In-vitro studies of the effects of low-frequency (LF) electromagnetic (EM) fields have reported on: (1) DNA, RNA, and protein synthesis; (2) cell proliferation; (3) cation fluxes and binding; (4) immune responses; and (5) membrane signal transduction. Typically, such effects occurred as a result of short-term exposure of cells to EM at frequencies of 100Hz or less and at low field intensities. Because of confounding interpretations of the results use of these data to assess human health effects is limited. This paper reviews selected published reports of LF EM fields on in-vitro systems. Where possible, relevance of the findings to occupational exposures will be assessed, principally by considering the consistency of in-vitro and in-vivo EM exposure effects and comparison of EM field intensities that affect in-vitro systems with occupational EM exposure intensities. Finally, suggestions will be made for the direction of future in-vitro research of direct pertinence to occupational exposure.
American Industrial Hygiene Association Journal, Apr. 1993, Vol.54, No.4, p.178-185. 62 ref.
Printing Industry Advisory Committee
Safety in the use of inks, varnishes and lacquers cured by ultraviolet light or electron beam techniques
This revised guidance note (see CIS 85-1019 for previous edition) covers: description and process details; hazards (skin irritancy and sensitisation, ink mist, ozone and UV light); application of COSHH Regulations; prevention of skin and eye contact and inhalation; use of control measures including enclosed handling systems and personal protective equipment; cleaning and spillages; health surveillance; information, instruction and training; first aid; protection against UV light; precautions in the use of self-contained electron beam curing machines; list of chemicals not to be used in UV cured formulations.
HMSO Books, P.O. Box 276, London SW8 5DT, United Kingdom, Rev.ed., 1993. iv, 16p. 37 ref. Price: GBP 3.50.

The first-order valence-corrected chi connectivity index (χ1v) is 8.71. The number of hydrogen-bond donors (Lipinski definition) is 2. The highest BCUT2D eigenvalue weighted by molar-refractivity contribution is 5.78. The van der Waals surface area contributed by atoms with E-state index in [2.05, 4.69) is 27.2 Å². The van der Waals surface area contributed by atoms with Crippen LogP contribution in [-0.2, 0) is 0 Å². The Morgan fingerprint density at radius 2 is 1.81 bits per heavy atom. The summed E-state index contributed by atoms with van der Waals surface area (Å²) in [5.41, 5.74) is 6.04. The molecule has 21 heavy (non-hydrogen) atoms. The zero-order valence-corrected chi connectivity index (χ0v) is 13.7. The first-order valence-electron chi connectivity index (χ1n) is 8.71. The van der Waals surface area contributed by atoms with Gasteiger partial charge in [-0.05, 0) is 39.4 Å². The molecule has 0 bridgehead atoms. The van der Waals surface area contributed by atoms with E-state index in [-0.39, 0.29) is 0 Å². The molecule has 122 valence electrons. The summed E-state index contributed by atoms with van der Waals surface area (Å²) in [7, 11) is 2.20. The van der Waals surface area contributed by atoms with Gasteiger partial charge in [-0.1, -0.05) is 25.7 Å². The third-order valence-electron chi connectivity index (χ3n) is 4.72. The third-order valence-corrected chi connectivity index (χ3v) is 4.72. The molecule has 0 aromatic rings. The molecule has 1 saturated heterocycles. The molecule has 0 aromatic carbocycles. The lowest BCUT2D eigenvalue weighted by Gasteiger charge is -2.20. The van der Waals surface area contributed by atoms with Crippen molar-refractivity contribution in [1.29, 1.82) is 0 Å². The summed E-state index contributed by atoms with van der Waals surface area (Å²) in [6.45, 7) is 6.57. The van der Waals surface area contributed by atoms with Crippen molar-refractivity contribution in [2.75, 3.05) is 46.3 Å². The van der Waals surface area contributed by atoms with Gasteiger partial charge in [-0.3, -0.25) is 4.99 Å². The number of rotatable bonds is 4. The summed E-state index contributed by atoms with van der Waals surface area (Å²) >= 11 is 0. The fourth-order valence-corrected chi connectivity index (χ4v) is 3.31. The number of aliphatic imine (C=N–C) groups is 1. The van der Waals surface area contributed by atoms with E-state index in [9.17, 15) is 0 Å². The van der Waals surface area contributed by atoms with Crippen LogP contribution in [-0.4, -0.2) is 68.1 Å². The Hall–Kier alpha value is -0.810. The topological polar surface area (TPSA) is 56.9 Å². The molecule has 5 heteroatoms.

Krösche M., Höner P., Kreutz E.W.
Bundesanstalt für Arbeitsschutz
Ignition of explosive atmospheres by high-frequency sparks
Zündung explosionsfähiger Atmosphären durch Hochfrequenzfunken [in German]
High-frequency electromagnetic radiation from radiofrequency transmitters may produce sparks on metallic constructions. At high energy the sparks are capable of igniting explosive atmospheres at gas stations or in chemical plants. The minimum spark energy required for ignition of explosive atmospheres was determined in experiments using stoichiometric mixtures of hydrogen and oxygen. A new test apparatus was used for the measurements. No significant frequency dependence in the range 10 to 70MHz was observed. The minimum spark energy of 40µJ was reported in the literature for low frequencies also.
Wirtschaftsverlag NW, Verlag für neue Wissenschaft GmbH., Postfach 10 11 10, Am Alten Hafen 113-115, 2850 Bremerhaven 1, Germany, 1992. 97p. Illus. 45 ref. Price: DEM 21.00.
National Radiation Protection Board (NRPB)
Radiation protection slide sets 4-7
Four slide sets, based on the NRPB At-a-Glance series of broadsheets (see CIS 94-365), aimed at providing easily understandable information on radiation protection. Sets 1-3 were abstracted under CIS 94-366. The sets are: (4) Transport of radioactive materials; (5) Nuclear emergencies (occurring when radioactive material is released in a nuclear accident); (6) Non-ionizing radiation (solar, ultraviolet, infrared, microwave and radiofrequency radiation; visible light; electromagnetic, electric and magnetic fields); (7) Ultraviolet radiation. A copy of the relevant broadsheet as well as a caption of each slide are included with each slide set.